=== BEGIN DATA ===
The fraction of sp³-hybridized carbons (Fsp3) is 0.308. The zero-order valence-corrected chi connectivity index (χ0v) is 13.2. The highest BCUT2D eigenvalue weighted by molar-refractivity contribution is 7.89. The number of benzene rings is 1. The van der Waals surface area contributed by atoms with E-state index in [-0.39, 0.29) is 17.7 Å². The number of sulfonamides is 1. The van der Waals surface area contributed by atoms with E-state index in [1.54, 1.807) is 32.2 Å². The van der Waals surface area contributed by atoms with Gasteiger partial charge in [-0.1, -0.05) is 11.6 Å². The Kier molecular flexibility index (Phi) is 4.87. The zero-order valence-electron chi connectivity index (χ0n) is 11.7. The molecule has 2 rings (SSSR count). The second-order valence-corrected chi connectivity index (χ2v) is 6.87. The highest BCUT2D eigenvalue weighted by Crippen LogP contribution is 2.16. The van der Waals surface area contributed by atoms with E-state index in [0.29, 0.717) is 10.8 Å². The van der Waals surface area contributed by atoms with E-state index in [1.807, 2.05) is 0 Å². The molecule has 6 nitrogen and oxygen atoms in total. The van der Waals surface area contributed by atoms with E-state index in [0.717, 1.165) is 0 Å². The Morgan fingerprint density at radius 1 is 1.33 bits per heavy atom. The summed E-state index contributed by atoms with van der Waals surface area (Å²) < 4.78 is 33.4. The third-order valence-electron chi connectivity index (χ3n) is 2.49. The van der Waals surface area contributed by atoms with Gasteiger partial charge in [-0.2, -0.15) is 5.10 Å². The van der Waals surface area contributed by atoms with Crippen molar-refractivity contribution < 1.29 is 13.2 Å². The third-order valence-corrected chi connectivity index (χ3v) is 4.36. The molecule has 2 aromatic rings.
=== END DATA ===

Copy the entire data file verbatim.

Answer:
The fraction of sp³-hybridized carbons (Fsp3) is 0.308. The zero-order valence-corrected chi connectivity index (χ0v) is 13.2. The highest BCUT2D eigenvalue weighted by molar-refractivity contribution is 7.89. The number of benzene rings is 1. The van der Waals surface area contributed by atoms with E-state index in [-0.39, 0.29) is 17.7 Å². The number of sulfonamides is 1. The van der Waals surface area contributed by atoms with E-state index in [1.54, 1.807) is 32.2 Å². The van der Waals surface area contributed by atoms with Gasteiger partial charge in [-0.1, -0.05) is 11.6 Å². The Kier molecular flexibility index (Phi) is 4.87. The zero-order valence-electron chi connectivity index (χ0n) is 11.7. The molecule has 2 rings (SSSR count). The second-order valence-corrected chi connectivity index (χ2v) is 6.87. The highest BCUT2D eigenvalue weighted by Crippen LogP contribution is 2.16. The van der Waals surface area contributed by atoms with E-state index in [0.29, 0.717) is 10.8 Å². The van der Waals surface area contributed by atoms with E-state index in [1.807, 2.05) is 0 Å². The molecule has 6 nitrogen and oxygen atoms in total. The van der Waals surface area contributed by atoms with E-state index in [0.717, 1.165) is 0 Å². The Morgan fingerprint density at radius 1 is 1.33 bits per heavy atom. The summed E-state index contributed by atoms with van der Waals surface area (Å²) < 4.78 is 33.4. The third-order valence-electron chi connectivity index (χ3n) is 2.49. The van der Waals surface area contributed by atoms with Gasteiger partial charge in [-0.2, -0.15) is 5.10 Å². The van der Waals surface area contributed by atoms with Crippen molar-refractivity contribution < 1.29 is 13.2 Å². The third-order valence-corrected chi connectivity index (χ3v) is 4.36. The molecule has 2 aromatic rings.